It’s hard to believe, as I huddle inside my Portland home from the snowy exterior that only four months ago I was sweating through the days of harvest in Jerez. Even more surprising is el mosto, the juice that was pressed and fermented at harvest, is officially ready to be fortified to continue the blending process of the soleras. Where did the time fly?
After the success of my first Sherry Odyssey in the spring of 2015, I knew I must come back at harvest. I wanted to understand sherry from grape to glass. Yet by the end of my first visit, apart from seeing the vines, I primarily visited bodegas, enjoying copious amounts of the finished product. This time around, I went back to two of my favorite locations to really get a feel for both traditional and modern harvest methods.
My first visit to Spirit Sherry was an instant connection of friendship and I could not wait to go back! Last year they were at La Zarzuela vineyards, but have moved to another location close by, appropriately named La Hija de la Z. It’s much more rustic with a gorgeous view, and the perfect experience to step back in time.
Eduardo picked me up in Jerez first thing in the morning. The temperatures were rapidly rising to well over 100˚F. (I think that day it got to 41˚C.) Two other young ladies joined me, ready for some harvest fun! I really didn’t know what I was getting into. I knew I would be cutting grapes, then stomping them. I wasn’t sure if I was going to have a lot of fun, or if I was setting myself up to be like Lucille Ball stomping grapes in Italy, ending in a wrestling match.
Before we began, Eduardo and Cecilia gave us a little lesson on the regulations in place to ensure harvest is successful. Sugars ferment and convert to alcohol. Palomino grapes require a minimum of 10.5% to be able to reach the alcoholic strength, as well as the right acidity levels to keep from going through malolactic fermentation. When these levels are perfect, THAT is when harvest is permitted. Every vineyard harvests at the same time.
The health of the grape is also very important. This year the weather created several challenges for the grapes, especially in the case of mildew. Fortunately, the solera blending process makes up for when there’s a bad harvest, even though it still presents a challenge when the majority of the grapes are still being handpicked.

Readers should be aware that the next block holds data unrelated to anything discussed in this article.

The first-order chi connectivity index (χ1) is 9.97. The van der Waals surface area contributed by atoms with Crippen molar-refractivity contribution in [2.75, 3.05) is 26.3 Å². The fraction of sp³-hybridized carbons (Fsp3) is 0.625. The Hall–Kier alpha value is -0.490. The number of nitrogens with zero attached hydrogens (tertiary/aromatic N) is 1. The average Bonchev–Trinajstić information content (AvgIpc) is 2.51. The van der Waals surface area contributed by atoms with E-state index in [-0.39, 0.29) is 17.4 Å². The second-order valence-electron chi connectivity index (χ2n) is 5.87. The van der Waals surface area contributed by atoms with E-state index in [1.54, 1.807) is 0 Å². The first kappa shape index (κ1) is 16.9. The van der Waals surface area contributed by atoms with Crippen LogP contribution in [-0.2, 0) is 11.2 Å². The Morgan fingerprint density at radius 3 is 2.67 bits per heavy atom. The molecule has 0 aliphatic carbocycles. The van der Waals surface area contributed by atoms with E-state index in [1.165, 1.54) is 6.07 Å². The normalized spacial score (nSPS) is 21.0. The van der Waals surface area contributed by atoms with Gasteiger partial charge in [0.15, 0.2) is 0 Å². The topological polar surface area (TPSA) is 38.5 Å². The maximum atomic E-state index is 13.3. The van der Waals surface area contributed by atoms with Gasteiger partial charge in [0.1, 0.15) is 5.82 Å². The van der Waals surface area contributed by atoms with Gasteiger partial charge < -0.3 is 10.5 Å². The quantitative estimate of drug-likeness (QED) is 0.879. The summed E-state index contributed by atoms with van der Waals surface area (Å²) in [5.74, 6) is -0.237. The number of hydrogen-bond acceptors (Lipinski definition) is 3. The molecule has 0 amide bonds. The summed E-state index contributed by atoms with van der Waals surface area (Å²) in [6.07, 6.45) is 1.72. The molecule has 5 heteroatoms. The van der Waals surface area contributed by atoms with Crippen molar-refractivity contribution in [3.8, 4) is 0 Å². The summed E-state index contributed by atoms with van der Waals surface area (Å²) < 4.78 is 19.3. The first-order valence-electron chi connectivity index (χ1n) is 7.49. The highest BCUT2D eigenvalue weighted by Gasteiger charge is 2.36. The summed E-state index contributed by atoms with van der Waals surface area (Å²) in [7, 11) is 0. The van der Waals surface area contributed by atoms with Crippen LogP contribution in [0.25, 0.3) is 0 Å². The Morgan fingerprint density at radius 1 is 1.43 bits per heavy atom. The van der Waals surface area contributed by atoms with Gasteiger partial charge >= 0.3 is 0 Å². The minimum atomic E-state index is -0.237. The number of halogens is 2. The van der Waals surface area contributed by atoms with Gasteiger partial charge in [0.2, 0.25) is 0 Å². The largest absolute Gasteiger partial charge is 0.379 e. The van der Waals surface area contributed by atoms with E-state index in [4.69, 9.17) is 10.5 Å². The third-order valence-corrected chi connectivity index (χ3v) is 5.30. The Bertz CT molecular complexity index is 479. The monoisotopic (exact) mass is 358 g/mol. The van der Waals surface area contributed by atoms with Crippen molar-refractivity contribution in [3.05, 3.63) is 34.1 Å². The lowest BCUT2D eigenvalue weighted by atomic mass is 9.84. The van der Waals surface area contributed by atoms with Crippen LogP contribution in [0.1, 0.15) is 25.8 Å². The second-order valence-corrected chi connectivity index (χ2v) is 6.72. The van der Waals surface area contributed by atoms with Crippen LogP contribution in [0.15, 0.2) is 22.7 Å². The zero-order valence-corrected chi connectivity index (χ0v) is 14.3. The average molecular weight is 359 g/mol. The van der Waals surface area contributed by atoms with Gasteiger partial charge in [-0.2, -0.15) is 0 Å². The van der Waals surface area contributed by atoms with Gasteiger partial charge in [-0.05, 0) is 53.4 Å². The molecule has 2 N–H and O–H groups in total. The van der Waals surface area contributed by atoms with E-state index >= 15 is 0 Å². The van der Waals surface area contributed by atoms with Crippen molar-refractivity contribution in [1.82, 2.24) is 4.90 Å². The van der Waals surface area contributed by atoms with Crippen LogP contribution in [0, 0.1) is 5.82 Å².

Spirit Sherry experiences are fun and educational! We weren’t expected to harvest for the entire day, let alone an entire row. For hand cutting, everyone worked on the same line, taking the cluster and cutting it close to the top where the stalk meets the supporting branch. Sometimes it was hard to find the main stock, since the grapes wind and tangle around each other.
After each of us filled our own basket, we helped carry them back to a shaded area and lined them up in a row on the ground. Ana, Marta and I were instructed to take off our shoes and socks and step right into the buckets, while holding each other’s shoulders for support. With a little help of some salsa music, we stomped the grapes to the beat. After many giggles and sloshing, we each cleaned off then took our buckets over to a table where we macerated the rest with our hands through a sieve.
Spirit Sherry is all about tradition. The must from Palomino grapes was poured into a glass jars to ferment. Because of the low acidity, Eduardo added tartaric acid to aid the fermentation process. Rather than blending our must into a solera, Spirit Sherry uses it for their delicious table wine.
The rest of the afternoon was spent in the shade of a tree eating delicious tapas and pastries with glasses of sherry. It’s moments like these when I’m glad my Spanish is just good enough to catch most of the jokes and local gossip. Despite the heat, despite the flies, despite even the sad, feral dogs that roam the vineyard, I felt at home and was proud to play a part in making something that will be enjoyed later in the years to come.
Stay tuned next week for part 2 – my return visit to Covijerez to see their mass mosto production!